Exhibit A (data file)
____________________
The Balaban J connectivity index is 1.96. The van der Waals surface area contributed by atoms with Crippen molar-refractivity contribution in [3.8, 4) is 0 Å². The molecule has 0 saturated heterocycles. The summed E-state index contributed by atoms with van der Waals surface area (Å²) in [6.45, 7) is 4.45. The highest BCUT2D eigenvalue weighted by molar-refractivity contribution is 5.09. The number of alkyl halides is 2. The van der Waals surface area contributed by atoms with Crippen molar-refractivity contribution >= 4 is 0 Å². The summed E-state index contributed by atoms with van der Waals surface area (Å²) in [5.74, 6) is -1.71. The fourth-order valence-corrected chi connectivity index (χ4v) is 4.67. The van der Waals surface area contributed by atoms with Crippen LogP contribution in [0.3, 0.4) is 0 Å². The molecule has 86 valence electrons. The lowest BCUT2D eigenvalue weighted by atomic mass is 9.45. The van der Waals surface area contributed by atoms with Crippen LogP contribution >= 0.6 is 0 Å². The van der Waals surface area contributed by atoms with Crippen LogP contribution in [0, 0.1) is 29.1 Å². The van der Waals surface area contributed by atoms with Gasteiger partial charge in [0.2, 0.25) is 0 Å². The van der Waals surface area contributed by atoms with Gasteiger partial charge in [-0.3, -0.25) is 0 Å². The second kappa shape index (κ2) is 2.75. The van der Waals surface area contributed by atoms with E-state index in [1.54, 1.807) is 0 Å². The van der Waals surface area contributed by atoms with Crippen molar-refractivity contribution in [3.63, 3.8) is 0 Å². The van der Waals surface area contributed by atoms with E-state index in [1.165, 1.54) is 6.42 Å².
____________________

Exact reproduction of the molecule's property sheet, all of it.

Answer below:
The Balaban J connectivity index is 1.96. The van der Waals surface area contributed by atoms with Crippen molar-refractivity contribution in [3.8, 4) is 0 Å². The molecule has 0 saturated heterocycles. The summed E-state index contributed by atoms with van der Waals surface area (Å²) in [6.45, 7) is 4.45. The highest BCUT2D eigenvalue weighted by molar-refractivity contribution is 5.09. The number of alkyl halides is 2. The van der Waals surface area contributed by atoms with Crippen molar-refractivity contribution >= 4 is 0 Å². The summed E-state index contributed by atoms with van der Waals surface area (Å²) in [5.74, 6) is -1.71. The fourth-order valence-corrected chi connectivity index (χ4v) is 4.67. The van der Waals surface area contributed by atoms with Crippen LogP contribution in [0.3, 0.4) is 0 Å². The molecule has 86 valence electrons. The lowest BCUT2D eigenvalue weighted by atomic mass is 9.45. The van der Waals surface area contributed by atoms with Crippen LogP contribution >= 0.6 is 0 Å². The van der Waals surface area contributed by atoms with Crippen LogP contribution in [0, 0.1) is 29.1 Å². The van der Waals surface area contributed by atoms with Gasteiger partial charge in [0.2, 0.25) is 0 Å². The van der Waals surface area contributed by atoms with Gasteiger partial charge in [-0.3, -0.25) is 0 Å². The second kappa shape index (κ2) is 2.75. The van der Waals surface area contributed by atoms with E-state index in [1.54, 1.807) is 0 Å². The van der Waals surface area contributed by atoms with Crippen molar-refractivity contribution in [3.63, 3.8) is 0 Å². The van der Waals surface area contributed by atoms with E-state index in [1.165, 1.54) is 6.42 Å².